REVIEW: Yngwie J. Malmsteen – Trilogy (1986)

YNGWIE_0001YNGWIE J. MALMSTEEN – Trilogy (1986 Polygram)

Trilogy: not only my first Yngwie Malmsteen album (cassette), but also the first Yngwie Malmsteen review here at

Trilogy was, appropriately, Yngwie’s third album.  It was also his first with new singer Mark Boals after the departure of the uber-talented Jeff Scott Soto.  I received this album (cassette) for Christmas of ’86 and it was all but instant dislike.  I knew a couple Yngwie songs, but none of the new ones, and I didn’t care for the new singer.  I saw this listed in an A&A Records and Tapes flier so I asked for it for Christmas.  All I really knew was that Yngwie was heavy metal and that he was a blazing fast player.  That did not prepare me for the distinctly European flavour and neo-classical leanings of Trilogy.

As it was, Polygram used to put out the shittiest quality cassettes.  My copy of Trilogy was unlistenable in a matter of months, so until I got it again a decade later on CD, I didn’t have a chance to let it grow on me.  In 1996 a used CD came into the store, and I was mocked for buying it by staff member the Boy Who Killed Pink Floyd.  Here’s a weird thing about our old store receipts.  They would imprint, permanently, whatever was on them onto the jewel case of a CD.  My jewel case for Trilogy still has a faint accidental imprint of the receipt, so I know that I bought it October 11 1996, at precisely 4:29 pm!  Apparently I paid by debit card.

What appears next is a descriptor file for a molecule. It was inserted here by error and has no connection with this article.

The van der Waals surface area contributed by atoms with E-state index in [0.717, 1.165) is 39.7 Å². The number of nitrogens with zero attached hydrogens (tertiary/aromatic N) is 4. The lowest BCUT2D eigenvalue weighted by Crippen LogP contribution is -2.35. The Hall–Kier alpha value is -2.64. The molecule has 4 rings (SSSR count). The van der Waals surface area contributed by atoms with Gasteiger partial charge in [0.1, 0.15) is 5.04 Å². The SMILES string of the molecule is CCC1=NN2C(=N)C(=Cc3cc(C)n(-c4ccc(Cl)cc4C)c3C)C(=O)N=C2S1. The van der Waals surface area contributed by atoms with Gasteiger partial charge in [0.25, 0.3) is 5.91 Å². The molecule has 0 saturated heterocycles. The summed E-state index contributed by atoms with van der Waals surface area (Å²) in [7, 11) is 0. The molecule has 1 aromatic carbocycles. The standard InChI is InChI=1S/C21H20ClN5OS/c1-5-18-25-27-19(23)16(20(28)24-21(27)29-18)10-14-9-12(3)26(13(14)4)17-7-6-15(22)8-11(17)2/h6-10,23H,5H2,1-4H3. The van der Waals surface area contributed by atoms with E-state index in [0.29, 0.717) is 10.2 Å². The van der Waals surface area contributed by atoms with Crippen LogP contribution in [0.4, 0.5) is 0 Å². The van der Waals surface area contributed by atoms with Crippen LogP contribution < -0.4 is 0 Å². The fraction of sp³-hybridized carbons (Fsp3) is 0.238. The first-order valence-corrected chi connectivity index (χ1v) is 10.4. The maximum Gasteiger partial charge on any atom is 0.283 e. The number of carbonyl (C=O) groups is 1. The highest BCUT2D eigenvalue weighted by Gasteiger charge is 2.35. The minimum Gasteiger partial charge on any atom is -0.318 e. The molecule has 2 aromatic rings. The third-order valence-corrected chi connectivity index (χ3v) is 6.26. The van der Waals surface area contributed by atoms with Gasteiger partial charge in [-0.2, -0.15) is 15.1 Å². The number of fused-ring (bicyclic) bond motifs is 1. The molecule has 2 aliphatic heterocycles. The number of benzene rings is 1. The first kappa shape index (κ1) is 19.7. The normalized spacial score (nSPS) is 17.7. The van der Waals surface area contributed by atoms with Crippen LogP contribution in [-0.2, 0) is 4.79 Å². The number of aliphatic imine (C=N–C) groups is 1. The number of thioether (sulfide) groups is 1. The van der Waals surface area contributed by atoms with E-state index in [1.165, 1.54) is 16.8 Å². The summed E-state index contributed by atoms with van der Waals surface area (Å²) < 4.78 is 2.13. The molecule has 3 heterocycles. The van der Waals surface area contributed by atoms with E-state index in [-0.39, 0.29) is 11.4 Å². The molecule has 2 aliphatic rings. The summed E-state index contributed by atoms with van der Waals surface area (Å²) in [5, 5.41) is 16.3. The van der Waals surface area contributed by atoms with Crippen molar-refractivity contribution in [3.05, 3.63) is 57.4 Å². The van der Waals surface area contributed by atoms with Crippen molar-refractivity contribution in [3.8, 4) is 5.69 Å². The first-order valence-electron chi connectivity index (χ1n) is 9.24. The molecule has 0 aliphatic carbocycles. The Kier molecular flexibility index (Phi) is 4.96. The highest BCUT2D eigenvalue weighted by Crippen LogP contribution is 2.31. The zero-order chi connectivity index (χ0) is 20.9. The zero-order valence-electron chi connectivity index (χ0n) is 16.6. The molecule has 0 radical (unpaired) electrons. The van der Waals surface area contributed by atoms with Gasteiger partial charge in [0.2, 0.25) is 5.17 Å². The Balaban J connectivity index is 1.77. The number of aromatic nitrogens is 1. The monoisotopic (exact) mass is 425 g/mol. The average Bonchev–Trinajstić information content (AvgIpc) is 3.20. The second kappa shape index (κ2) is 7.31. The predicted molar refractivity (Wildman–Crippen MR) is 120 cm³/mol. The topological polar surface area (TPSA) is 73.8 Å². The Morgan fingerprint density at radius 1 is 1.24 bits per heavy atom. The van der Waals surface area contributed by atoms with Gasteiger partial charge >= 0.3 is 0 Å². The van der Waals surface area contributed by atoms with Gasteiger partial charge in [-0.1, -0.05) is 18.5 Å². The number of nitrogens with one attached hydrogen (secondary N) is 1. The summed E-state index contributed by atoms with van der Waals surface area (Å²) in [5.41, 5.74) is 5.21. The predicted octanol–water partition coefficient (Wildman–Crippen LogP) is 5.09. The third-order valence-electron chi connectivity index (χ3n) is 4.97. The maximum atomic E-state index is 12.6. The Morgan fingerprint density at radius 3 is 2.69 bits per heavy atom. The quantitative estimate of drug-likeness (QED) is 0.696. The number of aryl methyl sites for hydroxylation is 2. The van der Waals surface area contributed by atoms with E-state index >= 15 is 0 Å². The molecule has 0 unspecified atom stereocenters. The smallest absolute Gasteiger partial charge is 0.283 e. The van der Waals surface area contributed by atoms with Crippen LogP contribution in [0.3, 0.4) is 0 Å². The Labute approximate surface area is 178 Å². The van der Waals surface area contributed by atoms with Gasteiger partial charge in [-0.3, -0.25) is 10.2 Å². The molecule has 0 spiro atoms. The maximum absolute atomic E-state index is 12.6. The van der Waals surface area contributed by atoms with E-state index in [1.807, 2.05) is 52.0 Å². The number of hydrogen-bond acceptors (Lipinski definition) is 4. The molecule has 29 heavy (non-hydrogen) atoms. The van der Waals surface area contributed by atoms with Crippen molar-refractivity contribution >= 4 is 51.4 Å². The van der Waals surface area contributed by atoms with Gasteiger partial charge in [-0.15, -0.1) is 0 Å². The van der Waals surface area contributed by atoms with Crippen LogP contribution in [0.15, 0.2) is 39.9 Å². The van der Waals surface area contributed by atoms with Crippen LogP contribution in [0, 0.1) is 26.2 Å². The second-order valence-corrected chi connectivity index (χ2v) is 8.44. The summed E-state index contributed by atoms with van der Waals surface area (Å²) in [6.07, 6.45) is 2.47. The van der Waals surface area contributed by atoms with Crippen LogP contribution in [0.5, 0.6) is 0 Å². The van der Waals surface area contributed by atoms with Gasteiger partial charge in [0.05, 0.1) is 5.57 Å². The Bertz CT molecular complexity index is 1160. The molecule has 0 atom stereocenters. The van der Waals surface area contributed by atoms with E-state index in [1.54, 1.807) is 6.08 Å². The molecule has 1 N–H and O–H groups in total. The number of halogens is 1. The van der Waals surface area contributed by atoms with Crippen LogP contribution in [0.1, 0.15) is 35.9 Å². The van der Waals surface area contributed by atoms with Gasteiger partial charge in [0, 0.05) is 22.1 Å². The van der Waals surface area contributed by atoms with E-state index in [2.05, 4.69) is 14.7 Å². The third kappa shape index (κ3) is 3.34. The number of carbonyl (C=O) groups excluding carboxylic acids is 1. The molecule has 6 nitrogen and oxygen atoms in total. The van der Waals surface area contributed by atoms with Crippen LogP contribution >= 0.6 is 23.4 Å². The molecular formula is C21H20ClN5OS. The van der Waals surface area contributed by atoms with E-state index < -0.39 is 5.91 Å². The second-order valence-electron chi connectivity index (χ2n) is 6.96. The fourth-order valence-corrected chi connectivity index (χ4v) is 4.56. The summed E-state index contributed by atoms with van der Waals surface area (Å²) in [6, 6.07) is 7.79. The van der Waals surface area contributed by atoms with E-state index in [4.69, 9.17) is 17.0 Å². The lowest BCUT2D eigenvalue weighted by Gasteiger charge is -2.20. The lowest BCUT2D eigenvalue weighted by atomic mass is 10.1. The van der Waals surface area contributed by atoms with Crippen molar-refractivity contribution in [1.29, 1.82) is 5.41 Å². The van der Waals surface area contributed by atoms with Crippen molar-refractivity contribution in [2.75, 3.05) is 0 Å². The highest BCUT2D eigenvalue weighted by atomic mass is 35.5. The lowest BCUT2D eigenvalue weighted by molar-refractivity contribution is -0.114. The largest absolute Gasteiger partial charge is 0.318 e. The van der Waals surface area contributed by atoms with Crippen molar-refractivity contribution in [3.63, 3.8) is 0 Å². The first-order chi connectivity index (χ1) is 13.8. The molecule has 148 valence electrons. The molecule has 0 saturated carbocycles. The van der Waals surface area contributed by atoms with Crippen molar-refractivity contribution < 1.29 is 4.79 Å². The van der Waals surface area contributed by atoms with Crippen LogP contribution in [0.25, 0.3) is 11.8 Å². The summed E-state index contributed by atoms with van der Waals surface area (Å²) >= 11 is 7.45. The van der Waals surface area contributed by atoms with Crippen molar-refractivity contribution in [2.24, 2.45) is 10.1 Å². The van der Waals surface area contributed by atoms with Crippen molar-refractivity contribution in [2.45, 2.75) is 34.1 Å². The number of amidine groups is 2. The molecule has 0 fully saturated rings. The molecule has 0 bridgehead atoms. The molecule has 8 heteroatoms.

Trilogy has grown on me over the years and now it’s a favourite Yngwie album.  I still get what I didn’t like about it as a kid.  The drums don’t sound very good (the album is self produced) and Mark Boals can be a bit over the top at times.  There’s no denying the guy has range and power, but it was all flat-out back then.  And of course Yngwie’s songs aren’t always the catchiest.  You need to give them time, and I have.

The one song that I did like as a kid was the mid-tempo opener “You Don’t Remember, I’ll Never Forget”.  I’ve always thought the melody and hooks were strong, and I still think it’s the strongest track on the album.  “Liar” is also excellent, from the fast part of the spectrum.  It sounds at times like Yngwie really wanted to be Ritchie Blackmore, but that’s OK.  There are very few that can come even close to Ritchie Blackmore.  “Queen in Love” is another mid-tempo track, similar to “You Don’t Remember” and almost as strong.  As a kid, I found this one too slow.  As an adult, I’m playing air bass along to it.  (Yngwie played all bass on the album.)